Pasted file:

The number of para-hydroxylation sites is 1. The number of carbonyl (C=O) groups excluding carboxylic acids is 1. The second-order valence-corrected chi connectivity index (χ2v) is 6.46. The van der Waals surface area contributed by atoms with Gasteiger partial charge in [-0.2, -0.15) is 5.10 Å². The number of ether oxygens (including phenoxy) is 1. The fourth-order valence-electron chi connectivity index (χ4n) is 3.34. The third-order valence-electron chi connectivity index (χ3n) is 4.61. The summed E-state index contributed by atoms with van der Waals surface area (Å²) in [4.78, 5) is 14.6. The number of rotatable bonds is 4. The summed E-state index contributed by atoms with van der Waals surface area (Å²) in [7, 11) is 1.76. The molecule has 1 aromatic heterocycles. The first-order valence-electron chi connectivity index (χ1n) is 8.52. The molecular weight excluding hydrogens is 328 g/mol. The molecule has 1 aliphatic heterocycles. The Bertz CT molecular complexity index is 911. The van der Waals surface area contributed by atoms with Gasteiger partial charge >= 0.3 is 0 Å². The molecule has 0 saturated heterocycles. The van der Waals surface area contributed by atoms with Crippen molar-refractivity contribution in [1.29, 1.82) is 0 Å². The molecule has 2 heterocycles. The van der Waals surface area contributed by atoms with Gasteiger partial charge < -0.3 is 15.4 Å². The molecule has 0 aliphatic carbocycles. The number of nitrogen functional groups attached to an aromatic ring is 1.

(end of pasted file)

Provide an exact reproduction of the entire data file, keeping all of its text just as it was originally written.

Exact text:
The number of para-hydroxylation sites is 1. The number of carbonyl (C=O) groups excluding carboxylic acids is 1. The second-order valence-corrected chi connectivity index (χ2v) is 6.46. The van der Waals surface area contributed by atoms with Gasteiger partial charge in [-0.2, -0.15) is 5.10 Å². The number of ether oxygens (including phenoxy) is 1. The fourth-order valence-electron chi connectivity index (χ4n) is 3.34. The third-order valence-electron chi connectivity index (χ3n) is 4.61. The summed E-state index contributed by atoms with van der Waals surface area (Å²) in [4.78, 5) is 14.6. The number of rotatable bonds is 4. The summed E-state index contributed by atoms with van der Waals surface area (Å²) in [7, 11) is 1.76. The molecule has 1 aromatic heterocycles. The first-order valence-electron chi connectivity index (χ1n) is 8.52. The molecular weight excluding hydrogens is 328 g/mol. The molecule has 1 aliphatic heterocycles. The Bertz CT molecular complexity index is 911. The van der Waals surface area contributed by atoms with Gasteiger partial charge >= 0.3 is 0 Å². The molecule has 0 saturated heterocycles. The van der Waals surface area contributed by atoms with Crippen molar-refractivity contribution in [1.29, 1.82) is 0 Å². The molecule has 2 heterocycles. The van der Waals surface area contributed by atoms with Gasteiger partial charge < -0.3 is 15.4 Å². The molecule has 0 aliphatic carbocycles. The number of nitrogen functional groups attached to an aromatic ring is 1.